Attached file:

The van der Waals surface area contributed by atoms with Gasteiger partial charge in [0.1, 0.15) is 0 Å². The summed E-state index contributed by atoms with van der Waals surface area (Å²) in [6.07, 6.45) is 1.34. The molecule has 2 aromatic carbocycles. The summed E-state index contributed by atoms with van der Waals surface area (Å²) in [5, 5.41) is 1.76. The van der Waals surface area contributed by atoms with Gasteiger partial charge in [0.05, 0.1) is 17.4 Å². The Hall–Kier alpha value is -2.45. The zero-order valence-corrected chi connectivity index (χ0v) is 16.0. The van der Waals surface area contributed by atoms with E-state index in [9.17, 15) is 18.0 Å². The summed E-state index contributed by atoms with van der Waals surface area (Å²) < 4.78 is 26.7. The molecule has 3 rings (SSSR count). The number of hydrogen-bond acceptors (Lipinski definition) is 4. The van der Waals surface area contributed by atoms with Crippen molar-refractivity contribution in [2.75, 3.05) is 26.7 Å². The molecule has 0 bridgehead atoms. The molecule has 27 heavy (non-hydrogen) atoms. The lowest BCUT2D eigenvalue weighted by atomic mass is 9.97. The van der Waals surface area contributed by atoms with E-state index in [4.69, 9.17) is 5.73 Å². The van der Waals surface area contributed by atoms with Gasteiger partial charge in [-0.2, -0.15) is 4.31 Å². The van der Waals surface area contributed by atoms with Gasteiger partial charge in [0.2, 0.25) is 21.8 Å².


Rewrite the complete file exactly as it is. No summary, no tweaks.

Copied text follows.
The van der Waals surface area contributed by atoms with Gasteiger partial charge in [0.1, 0.15) is 0 Å². The summed E-state index contributed by atoms with van der Waals surface area (Å²) in [6.07, 6.45) is 1.34. The molecule has 2 aromatic carbocycles. The summed E-state index contributed by atoms with van der Waals surface area (Å²) in [5, 5.41) is 1.76. The van der Waals surface area contributed by atoms with Gasteiger partial charge in [0.05, 0.1) is 17.4 Å². The Hall–Kier alpha value is -2.45. The zero-order valence-corrected chi connectivity index (χ0v) is 16.0. The van der Waals surface area contributed by atoms with E-state index in [9.17, 15) is 18.0 Å². The summed E-state index contributed by atoms with van der Waals surface area (Å²) < 4.78 is 26.7. The molecule has 3 rings (SSSR count). The number of hydrogen-bond acceptors (Lipinski definition) is 4. The van der Waals surface area contributed by atoms with Crippen molar-refractivity contribution in [2.75, 3.05) is 26.7 Å². The molecule has 0 bridgehead atoms. The molecule has 27 heavy (non-hydrogen) atoms. The lowest BCUT2D eigenvalue weighted by atomic mass is 9.97. The van der Waals surface area contributed by atoms with E-state index in [4.69, 9.17) is 5.73 Å². The van der Waals surface area contributed by atoms with Gasteiger partial charge in [-0.2, -0.15) is 4.31 Å². The van der Waals surface area contributed by atoms with Gasteiger partial charge in [0.2, 0.25) is 21.8 Å².